Yesterday the BNP admitted it had received a number of calls from angry members and that a hardcore had refused to accept Mr Gawad's candidacy on race grounds "even when it was explained that he was not a Pakistani Muslim".

BNP in turmoil as members row about 'ethnic' candidate
The Guardian, Saturday April 8, 2006

I have nothing to say on this matter, other than: goodness me.


Wednesday, April 05, 2006


"Mattore yo... mou sukoshi yakara..."

I went down to the hospital on Monday morning; the nurse cut my cast off, I had another x-ray and the doctor, after glancing at the photos, told me "mou sukoshi," which means: "tough luck, son, come back on the 14th."

The nurse strapped the lower half of my cast back onto my hand with an elasticated bandage and I was promptly denuded of another 3,000 yen.

The good news is I can take the new cast off, so here's a photo of sleeping beauty (not much mobility yet, I'm afraid):

The hand of glory

And I can finally get to work on the necrotic-smelling layer of dead skin which has formed on my hand over the last month.


The tale of Hiromi and the o-hanami

An unemployed man was arrested Wednesday on suspicion of receiving money in return for holding a place for cherry blossom viewers in Ueno Park, Tokyo, The Yomiuri Shimbun learned Saturday.

The Metropolitan Police Department said they arrested Hiromi Fukuda, 55, of no fixed address, on suspicion of violating a Tokyo ordinance against disturbing the peace. It is rare for people to be arrested for holding a blossom-viewing spot, the MPD said.

The MPD said Fukuda and some homeless friends were drinking in a 13-square-meter area of Ueno Park on Wednesday morning. When Fukuda spotted someone looking for a place to view the cherry blossoms, he reportedly sold the spot for 1,000 yen. But Fukuda told the MPD he had been asked to hold the spot.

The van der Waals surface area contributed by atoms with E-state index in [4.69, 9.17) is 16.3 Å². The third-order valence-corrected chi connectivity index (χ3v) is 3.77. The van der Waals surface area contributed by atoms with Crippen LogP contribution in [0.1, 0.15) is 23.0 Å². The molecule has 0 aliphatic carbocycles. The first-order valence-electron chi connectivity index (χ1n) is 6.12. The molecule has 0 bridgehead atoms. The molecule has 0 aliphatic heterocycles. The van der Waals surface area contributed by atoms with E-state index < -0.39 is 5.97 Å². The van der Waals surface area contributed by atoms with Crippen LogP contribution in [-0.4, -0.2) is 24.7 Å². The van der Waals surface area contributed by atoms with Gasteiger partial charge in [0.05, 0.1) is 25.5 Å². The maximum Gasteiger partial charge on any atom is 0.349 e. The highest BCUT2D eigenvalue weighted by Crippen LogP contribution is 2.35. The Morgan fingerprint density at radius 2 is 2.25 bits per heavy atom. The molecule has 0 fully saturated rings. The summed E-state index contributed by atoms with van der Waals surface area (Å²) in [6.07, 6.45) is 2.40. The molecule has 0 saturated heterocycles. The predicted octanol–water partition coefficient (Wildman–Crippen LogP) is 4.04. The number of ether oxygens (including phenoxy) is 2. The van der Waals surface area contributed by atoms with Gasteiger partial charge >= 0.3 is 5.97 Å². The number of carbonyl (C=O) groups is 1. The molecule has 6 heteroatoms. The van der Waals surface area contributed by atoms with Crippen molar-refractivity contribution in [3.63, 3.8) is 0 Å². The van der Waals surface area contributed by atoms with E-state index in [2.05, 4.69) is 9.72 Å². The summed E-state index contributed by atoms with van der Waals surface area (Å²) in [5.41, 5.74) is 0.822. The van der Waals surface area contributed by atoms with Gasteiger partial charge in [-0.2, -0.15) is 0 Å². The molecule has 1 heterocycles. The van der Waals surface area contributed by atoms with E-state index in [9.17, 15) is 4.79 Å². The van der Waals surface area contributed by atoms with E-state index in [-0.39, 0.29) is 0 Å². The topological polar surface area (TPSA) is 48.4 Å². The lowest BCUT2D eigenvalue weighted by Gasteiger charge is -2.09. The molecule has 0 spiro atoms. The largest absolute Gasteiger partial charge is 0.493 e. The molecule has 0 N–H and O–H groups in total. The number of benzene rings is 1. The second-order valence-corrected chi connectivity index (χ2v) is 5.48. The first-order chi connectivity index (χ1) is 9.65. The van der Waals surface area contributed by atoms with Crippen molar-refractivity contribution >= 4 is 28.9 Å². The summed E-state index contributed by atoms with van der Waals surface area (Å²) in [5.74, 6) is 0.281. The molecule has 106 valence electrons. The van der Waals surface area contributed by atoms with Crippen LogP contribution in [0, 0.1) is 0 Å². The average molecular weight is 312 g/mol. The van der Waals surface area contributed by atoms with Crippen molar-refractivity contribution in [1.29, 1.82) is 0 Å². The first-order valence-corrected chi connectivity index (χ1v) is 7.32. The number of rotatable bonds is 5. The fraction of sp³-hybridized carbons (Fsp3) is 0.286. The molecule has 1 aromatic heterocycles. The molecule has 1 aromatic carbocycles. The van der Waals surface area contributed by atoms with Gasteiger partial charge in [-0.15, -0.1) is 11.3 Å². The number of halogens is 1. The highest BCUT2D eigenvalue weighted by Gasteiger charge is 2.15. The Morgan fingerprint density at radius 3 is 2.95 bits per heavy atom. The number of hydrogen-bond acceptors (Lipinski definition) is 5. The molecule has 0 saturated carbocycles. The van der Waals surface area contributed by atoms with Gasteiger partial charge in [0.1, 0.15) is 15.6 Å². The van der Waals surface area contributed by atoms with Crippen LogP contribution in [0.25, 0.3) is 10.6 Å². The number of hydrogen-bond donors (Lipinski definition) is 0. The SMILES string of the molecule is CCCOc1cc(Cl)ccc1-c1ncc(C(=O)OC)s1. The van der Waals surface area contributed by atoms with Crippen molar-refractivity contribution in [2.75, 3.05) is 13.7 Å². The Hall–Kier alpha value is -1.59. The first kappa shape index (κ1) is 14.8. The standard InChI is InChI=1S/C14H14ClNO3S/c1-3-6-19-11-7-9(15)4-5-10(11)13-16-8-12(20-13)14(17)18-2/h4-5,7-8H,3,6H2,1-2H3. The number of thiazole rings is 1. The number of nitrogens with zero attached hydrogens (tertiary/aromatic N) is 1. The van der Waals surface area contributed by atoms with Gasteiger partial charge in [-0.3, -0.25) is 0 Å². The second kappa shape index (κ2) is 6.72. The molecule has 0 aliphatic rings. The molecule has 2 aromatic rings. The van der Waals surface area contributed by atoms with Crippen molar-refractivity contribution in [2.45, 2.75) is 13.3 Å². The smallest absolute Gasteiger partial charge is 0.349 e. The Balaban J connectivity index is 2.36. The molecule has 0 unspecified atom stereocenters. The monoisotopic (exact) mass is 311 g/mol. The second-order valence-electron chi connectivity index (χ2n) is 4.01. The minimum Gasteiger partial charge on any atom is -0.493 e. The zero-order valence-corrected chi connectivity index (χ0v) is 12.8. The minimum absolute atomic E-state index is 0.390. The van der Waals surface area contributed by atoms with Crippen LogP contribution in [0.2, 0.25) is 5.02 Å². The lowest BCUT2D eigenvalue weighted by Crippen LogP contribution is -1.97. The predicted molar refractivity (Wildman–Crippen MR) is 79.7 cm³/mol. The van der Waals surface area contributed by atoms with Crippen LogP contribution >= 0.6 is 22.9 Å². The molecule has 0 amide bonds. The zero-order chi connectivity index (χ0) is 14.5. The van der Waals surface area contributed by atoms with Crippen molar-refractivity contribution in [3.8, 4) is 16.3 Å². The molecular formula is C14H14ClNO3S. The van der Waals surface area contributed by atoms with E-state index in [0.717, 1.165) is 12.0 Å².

Tokyo's finest nab man for 'selling' hanami spot
The Yomiuri Shimbun, Apr. 2, 2006

God damn- the yadonashi just can't catch a break these days.

Cultural notes:

1. It is currently the o-hanami season. Across Japan, the cherry trees are blossoming and a lot of people go to have picnics in blossom-rich areas. The sight of hundreds of Japanese (often still in their work clothes) getting drunk under the trees, somehow adds to the beauty of the spectacle.

2. 1000 yen is absolutely dirt cheap for a good blossom-viewing spot. Even if it does smell like homeless people.

3. Hiromi is a girl's name.



I be the Judas goat

I have recently become alarmed by the tendency of folk to mimic the actions of those around them without really thinking about it. I'm inclined to blame the tendency of the Japanese to walk around with their noses in their phones without paying attention to such mundane inconveniences as, oh, say: traffic.

I have but to stick a foot into the busy junction and some adjacent pedestrian will register my movement and decide it's safe to start crossing the road without taking their eyes off the e-mail they're typing, red man or no.

I'm going to end up getting someone other than myself killed. Darwinism in practice, I guess.

Sunday, April 02, 2006


Learn to prioritise or learn to live without each other

The two lovers are locked in argument: she accusing, he protesting. They've been at it for well over twenty minutes already, words flying back and forth as they sit on the bench. Dan intervenes:

Oi, would you pair can it for a minute? There are more important things at stake than your relationship. Here's the situation: I'm on 116, Mike's on 106. He just sent his first ball down the gutter. Unless he knocks down all ten pins on this, his final ball, I will be the champion.

OK, as you were Mike. No pressure.

Mike gives the ball a good heave, but it's off centre and only a select few pins go down. Dan is champion. Within two minutes the lovers are at each other's throats again.

Saturday, April 01, 2006


Goodbye the Yoshida building

E-mail to Mike's phone: dude- I just went out to get milk and when I came back the building was on fire! looks pretty bad..